Richard, was very glad to see tthe story. Everything you said i have experienced from being told i was drunk, to hiding my diagnosis. I have had MS for 27 years and have been lucky in that I can still work as a surgeon. My neurologist calls me as having WDD(waste down disease) excellent above not great below. I have been looking into the total stem cell transplants, not the autologous as you had this is interesting and a great option, with the same idea of the fact I can live with what I have I dont want to loose more. Good luck with your journey, I may try to hop on for a ride . Thank you again.Happy holidays.

    • Richard December 12, 2013 at 7:37 pm #

      My very best. God luck.


  6. Gina Bonfiglio December 13, 2013 at 11:15 am #

    Dear Richard and family,

    I can’t express my gratitude for your courage and idea to document your “exploration.” It is important to share this information with others, I applaud your stewardship to MSers.

    I was brought to tears by your family’s documentary. I’ve been silently waiting for my dream of a stellcell “cure” for years. Nine years ago, upon the news that I was pregnant with my first child, my Neurologist advised me to collect the stemcells and bank them for future use. His advice included the statement that “you will most likely be able to use the stemcells as a therapy within 10 years.”

    Your documentary shows this is now a possible reality, hence my tears. Thank you for this Christmas gift. As I hope it is a gift to you and your family as well. I read your book, Blindsided, and have been following your life’s story. Your career as a Journalist has projected in a different direction but it is us, your fellow MSers, who are benefiting. Thank you and I’ll keep following your courageous story.

    God bless you all,

    • Richard December 13, 2013 at 11:39 am #

      My ver best. Keep the faith.


  7. Terri Weiss December 13, 2013 at 12:24 pm #

    Dear Mr. Cohen,

    I’m in the same clinical trial with Dr. Sadiq, the most caring and dedicated doctor I’ve worked with during my own journey dealing with this insidious illness. His dogged determination to eradicate MS has gotten us to this stage, and even if you and I don’t reap the benefits of his excellent research right away, surely those who follow us will. Still, I remain hopeful…

    I found the blood draw more draining (ha!) than the ‘squeeze play’ bone marrow extraction (albeit far less stressful in terms of anticipation): Forty vials of blood taken from uncooperative veins that closed with every stick was a very frustrating and prolonged experience for me, and for the poor nurse, whose career had apparently never before had been subjected to the such involuntary recalcitrance!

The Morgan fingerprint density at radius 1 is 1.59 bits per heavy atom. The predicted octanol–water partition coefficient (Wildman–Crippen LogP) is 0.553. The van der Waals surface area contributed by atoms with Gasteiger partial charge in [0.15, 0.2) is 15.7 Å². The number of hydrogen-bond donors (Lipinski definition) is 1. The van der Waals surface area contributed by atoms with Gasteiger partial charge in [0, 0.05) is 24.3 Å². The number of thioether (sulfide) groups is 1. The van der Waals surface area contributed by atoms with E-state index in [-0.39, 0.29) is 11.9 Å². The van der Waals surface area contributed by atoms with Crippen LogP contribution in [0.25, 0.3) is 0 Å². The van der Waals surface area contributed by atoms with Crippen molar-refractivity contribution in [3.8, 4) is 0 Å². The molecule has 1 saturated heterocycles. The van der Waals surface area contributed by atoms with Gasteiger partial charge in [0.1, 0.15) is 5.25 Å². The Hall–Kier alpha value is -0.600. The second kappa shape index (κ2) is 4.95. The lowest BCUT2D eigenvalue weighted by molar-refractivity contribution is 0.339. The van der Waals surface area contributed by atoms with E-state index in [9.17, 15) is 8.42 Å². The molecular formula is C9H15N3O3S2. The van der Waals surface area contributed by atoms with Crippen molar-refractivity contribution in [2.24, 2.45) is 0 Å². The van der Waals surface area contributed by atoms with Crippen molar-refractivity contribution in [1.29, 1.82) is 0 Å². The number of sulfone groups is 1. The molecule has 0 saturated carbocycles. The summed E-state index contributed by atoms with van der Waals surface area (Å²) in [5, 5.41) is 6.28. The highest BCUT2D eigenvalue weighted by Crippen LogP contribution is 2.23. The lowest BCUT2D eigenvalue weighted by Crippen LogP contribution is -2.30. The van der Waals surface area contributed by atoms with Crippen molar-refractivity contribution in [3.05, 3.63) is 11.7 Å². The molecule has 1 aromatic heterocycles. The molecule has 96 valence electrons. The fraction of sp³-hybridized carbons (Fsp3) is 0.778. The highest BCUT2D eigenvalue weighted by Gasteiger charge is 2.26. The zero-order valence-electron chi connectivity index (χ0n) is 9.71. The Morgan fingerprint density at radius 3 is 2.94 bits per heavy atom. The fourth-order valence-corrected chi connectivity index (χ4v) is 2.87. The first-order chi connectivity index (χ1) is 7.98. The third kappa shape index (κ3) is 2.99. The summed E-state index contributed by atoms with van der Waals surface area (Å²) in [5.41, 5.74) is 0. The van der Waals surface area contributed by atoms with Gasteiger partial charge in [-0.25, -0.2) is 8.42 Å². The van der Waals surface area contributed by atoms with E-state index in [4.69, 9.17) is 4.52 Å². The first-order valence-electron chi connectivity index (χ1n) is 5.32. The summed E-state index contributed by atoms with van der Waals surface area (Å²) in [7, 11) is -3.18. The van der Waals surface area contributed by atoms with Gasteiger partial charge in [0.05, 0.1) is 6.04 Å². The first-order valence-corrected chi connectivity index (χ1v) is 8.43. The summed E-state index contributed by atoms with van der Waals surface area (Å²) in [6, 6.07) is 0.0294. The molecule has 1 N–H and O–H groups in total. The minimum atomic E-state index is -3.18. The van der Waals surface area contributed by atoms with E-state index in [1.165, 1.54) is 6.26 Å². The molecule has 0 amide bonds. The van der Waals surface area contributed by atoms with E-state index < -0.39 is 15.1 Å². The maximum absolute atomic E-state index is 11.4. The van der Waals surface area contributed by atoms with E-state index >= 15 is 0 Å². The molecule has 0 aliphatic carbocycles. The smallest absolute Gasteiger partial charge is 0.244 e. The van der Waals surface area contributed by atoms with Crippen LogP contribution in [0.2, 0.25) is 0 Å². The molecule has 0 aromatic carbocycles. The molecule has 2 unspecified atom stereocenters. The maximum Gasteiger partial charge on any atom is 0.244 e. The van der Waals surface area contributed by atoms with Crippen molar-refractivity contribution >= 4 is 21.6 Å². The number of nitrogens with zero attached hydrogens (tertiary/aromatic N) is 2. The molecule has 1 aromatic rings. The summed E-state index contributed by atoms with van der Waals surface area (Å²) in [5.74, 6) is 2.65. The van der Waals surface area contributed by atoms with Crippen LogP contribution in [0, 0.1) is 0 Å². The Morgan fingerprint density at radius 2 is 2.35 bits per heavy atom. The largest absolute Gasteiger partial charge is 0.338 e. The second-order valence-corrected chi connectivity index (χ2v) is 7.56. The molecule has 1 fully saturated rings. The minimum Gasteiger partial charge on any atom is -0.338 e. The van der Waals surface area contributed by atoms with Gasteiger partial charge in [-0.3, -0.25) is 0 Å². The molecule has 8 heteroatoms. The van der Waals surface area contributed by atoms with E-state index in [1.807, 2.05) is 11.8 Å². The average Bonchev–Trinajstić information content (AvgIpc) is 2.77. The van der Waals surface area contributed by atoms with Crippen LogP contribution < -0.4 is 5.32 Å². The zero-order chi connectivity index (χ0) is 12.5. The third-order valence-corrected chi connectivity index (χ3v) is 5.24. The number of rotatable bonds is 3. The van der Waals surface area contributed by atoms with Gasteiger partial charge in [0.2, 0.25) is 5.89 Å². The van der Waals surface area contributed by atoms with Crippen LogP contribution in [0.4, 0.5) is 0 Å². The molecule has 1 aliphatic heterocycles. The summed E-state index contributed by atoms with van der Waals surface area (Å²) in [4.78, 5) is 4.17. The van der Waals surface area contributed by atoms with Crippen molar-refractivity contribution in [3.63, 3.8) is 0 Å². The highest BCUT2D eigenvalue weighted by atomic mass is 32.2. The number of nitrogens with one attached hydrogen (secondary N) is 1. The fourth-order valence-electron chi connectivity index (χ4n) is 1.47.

I was pretty wiped out the next day, how about you? I know, it’s a minor thing, just one more blip in the grand picture. Once the right vein actually started yielding the precious fluid, I asked the nurse to take a few extra vials, just in case!

    Now, I guess, we hurry up and wait a bit more for our cells to go through the spin cycle and then cook.

    After 13 years in a wheelchair — btw, I totally appreciated your wife’s remarks about how we’re dissed when we’re in that equipment : / — I can indeed wait, no problem, especially if the trial proves effective. Like you, I try to be guarded in my expectations but I must say, I am more optimistic about my health than I’ve been since my initial DX so long ago.

    All the best to you and your family this holiday season – 2014 WILL be our year! : )

    Your colleague in the trial,
    Terri Weiss

    • Richard December 14, 2013 at 2:10 pm #



  8. Kathy Reagan Young December 13, 2013 at 4:13 pm #

    Richard –

    Thanks so much for publicly going through this experimental procedure. I’ve long believed that the answer would be found in stem cell research. When the brakes were put on federal spending for stem cell research – I knew we had taken a collective step backward. I’m glad there have been continued efforts beyond that point to propel us into what I believe will be the future of medicine – and the future for our community. Thanks for being brave. Thanks for being thoughtful of us all. Thanks for helping move us all forward. And Meredith – thanks for being there and staying there – and for helping to promote our quest. FUMS!!

    • Richard December 14, 2013 at 2:12 pm #

      We are in this together. Let’s keep the faith.


  9. David Warden December 14, 2013 at 2:02 am #

    The Dr. OZ show was good but left me wanting more. Really enjoying your blog and the video sharing of your stem cell journey is incredible. Thank you from one MS Fighter to another.
    Best of luck to you and your Family Team of supporters.

    • Richard December 14, 2013 at 2:14 pm #


      We are traveling the same highway. I wish you a peaceful journey.


  10. Sandy December 14, 2013 at 1:27 pm #

    Thank you for sharing your journey and battle. I am my husband’s caregiver and hope is desperately needed in battling this disease. He’s now in a wheelchair but continues to fight. He was diagnosed in 1980 with RR and did pretty well until about 7 years ago when the disease turned into secondary progressive. There just is nothing out there for this level of illness, so we will be watching and hoping that your stem cell treatment is a huge success. Thanks for taking us on the ride.

    • Richard December 14, 2013 at 2:17 pm #

      I, too, have SPMS and know the frustration. Let’s see where the stem cell journey takes us.


    • Shasha December 15, 2013 at 12:35 pm #